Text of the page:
In an interview with The Straits Times, spokespersons of National Parks elaborated that "The Singapore Botanic Gardens is a premier botanical institution. We do not want it to be used as a venue for interest groups to politicise their cause... Let's keep our green space as areas for relaxation and recreation."

Organiser Miak Siew officially cancelled the event, but noted that before the ban, few people had expressed interest in attending. Now, everyone wanted to come.

So we came. Men and women; gays, lesbians, bisexuals and straight allies; adults and children.

Social services worker Leow Yangfa brought his 8 and 10-year-old nieces. SAFE (a parents, families and friends of LGBTQ support group) co-founder Dr Khoo Hoon Eng brought her goddaughter, American expatriate couple Anne and Shannon, just off the plane, brought their own children, 3-year-old Ayden and 6-year-old Sydney. One supportive straight couple brought their baby in a stroller, clothed in pink.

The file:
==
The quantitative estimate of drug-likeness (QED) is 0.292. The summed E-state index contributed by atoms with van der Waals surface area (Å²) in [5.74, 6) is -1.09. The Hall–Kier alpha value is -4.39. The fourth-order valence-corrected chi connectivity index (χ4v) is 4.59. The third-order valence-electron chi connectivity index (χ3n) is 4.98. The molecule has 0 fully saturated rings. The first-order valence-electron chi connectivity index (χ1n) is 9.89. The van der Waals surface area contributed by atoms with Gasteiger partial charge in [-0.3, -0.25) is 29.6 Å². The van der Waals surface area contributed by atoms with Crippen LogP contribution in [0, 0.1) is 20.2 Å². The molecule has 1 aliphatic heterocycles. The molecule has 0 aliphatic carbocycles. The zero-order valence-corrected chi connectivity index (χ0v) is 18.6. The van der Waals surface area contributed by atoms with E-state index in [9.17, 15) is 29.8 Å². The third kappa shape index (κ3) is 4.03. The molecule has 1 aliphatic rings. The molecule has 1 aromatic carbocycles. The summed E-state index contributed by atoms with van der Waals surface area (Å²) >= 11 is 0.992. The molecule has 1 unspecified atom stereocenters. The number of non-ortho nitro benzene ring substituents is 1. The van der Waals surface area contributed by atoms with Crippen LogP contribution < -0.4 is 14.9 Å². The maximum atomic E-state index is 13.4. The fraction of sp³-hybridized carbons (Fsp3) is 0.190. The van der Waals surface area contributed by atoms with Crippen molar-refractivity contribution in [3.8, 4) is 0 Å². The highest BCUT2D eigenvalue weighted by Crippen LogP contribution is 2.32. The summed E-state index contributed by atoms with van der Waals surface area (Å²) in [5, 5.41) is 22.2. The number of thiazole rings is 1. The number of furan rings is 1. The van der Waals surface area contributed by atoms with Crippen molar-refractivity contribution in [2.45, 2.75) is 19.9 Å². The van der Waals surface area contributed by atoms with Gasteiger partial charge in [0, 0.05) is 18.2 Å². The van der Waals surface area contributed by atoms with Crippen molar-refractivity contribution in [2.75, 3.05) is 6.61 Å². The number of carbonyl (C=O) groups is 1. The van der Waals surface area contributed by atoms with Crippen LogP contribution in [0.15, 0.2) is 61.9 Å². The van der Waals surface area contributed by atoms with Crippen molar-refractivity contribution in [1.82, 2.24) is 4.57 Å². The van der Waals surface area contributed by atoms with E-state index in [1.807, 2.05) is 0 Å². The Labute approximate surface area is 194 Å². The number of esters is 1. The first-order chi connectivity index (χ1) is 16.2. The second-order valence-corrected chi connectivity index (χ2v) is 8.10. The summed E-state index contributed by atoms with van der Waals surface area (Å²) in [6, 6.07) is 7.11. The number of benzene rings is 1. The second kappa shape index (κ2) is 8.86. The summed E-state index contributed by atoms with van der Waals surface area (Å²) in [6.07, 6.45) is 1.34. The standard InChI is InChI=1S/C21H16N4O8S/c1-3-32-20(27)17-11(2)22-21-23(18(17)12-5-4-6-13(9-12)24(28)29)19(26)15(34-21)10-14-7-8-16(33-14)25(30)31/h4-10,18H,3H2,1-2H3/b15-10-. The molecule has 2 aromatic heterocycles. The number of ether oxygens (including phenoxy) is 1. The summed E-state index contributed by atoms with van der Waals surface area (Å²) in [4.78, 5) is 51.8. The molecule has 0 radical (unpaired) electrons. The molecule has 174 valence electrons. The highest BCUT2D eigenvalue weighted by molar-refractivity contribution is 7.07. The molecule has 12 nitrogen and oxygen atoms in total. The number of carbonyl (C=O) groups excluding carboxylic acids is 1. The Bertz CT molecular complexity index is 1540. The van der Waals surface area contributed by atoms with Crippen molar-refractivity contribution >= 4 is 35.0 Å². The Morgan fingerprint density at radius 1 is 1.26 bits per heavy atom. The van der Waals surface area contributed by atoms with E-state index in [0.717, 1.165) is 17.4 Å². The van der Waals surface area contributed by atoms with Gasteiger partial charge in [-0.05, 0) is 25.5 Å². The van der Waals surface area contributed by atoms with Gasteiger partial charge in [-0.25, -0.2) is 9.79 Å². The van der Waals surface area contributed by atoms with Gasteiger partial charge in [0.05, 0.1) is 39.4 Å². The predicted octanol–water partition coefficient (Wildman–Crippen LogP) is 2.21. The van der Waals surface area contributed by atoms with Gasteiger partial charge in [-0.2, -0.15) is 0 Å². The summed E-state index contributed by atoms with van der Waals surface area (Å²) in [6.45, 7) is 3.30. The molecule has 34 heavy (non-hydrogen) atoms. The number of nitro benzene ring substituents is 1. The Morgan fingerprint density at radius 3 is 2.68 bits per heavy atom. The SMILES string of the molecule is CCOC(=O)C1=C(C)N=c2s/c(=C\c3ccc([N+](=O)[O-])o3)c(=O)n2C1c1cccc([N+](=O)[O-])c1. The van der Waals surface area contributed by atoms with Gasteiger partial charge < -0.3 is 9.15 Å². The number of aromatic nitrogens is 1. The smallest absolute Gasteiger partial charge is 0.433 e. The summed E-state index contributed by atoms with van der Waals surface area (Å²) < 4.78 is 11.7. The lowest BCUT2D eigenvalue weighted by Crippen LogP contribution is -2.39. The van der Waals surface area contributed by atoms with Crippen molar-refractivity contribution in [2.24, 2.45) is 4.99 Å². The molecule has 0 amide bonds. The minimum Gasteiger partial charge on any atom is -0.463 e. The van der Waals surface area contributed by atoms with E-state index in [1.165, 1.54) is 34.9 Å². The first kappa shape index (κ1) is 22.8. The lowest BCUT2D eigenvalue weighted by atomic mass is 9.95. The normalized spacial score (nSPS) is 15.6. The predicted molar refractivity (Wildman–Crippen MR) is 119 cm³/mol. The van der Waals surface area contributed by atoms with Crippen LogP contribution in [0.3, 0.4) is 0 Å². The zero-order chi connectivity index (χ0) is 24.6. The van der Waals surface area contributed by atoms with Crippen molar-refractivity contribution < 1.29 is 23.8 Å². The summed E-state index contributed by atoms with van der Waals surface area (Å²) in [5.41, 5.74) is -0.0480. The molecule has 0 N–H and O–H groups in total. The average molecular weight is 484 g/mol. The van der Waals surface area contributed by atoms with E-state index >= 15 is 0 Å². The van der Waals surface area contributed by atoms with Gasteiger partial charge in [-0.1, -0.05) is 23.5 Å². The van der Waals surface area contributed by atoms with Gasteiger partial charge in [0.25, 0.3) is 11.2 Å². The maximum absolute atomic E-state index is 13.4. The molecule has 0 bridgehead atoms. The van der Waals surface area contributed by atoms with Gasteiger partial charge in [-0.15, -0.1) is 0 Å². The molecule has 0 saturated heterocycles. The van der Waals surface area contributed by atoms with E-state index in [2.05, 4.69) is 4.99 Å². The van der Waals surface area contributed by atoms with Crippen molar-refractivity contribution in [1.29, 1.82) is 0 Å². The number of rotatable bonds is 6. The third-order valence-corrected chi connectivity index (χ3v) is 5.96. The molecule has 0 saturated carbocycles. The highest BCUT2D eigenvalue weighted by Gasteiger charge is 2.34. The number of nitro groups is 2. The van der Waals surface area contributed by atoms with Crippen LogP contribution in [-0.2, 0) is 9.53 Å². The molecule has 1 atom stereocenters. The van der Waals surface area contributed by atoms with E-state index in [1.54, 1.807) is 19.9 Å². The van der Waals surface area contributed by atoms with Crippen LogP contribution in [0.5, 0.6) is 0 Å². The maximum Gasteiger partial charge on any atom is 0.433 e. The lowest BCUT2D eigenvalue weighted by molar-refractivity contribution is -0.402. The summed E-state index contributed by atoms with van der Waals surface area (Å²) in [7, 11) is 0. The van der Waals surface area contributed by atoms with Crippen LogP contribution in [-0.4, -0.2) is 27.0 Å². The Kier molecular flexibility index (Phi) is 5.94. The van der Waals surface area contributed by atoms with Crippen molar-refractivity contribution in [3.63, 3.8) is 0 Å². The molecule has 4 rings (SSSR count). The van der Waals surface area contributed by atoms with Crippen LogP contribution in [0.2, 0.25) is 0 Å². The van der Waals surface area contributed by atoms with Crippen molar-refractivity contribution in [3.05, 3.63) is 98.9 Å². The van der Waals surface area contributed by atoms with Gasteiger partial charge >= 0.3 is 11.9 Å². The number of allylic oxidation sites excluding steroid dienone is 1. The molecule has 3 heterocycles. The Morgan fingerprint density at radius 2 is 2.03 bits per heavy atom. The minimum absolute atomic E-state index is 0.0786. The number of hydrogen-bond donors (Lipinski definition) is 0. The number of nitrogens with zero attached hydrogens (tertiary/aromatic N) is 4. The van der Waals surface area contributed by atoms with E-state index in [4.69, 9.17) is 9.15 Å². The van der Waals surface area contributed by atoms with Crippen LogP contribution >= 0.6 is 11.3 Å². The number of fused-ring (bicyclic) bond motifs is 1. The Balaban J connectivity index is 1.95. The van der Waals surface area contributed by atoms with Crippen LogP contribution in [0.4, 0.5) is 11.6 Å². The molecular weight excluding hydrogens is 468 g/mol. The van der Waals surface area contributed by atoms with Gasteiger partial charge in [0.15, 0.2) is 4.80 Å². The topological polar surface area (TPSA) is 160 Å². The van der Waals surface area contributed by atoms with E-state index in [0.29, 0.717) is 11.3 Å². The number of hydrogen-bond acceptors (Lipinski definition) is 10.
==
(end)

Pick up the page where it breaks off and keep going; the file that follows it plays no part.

Miak, who identified himself as a non-organiser of this non-picnic, estimated 100 people in the field - a prodigious turnout for a non-event. Activist Alex Au estimated even higher - 150.

"In the Pink" was no longer happening, after all - (no-one even called it that dreadful name) - this was, for the sake of argument, a perfectly legal phenomenon, where a hundred Singapore citizens and friends had, almost by coincidence, decided to celebrate our National Day with a picnic in pink.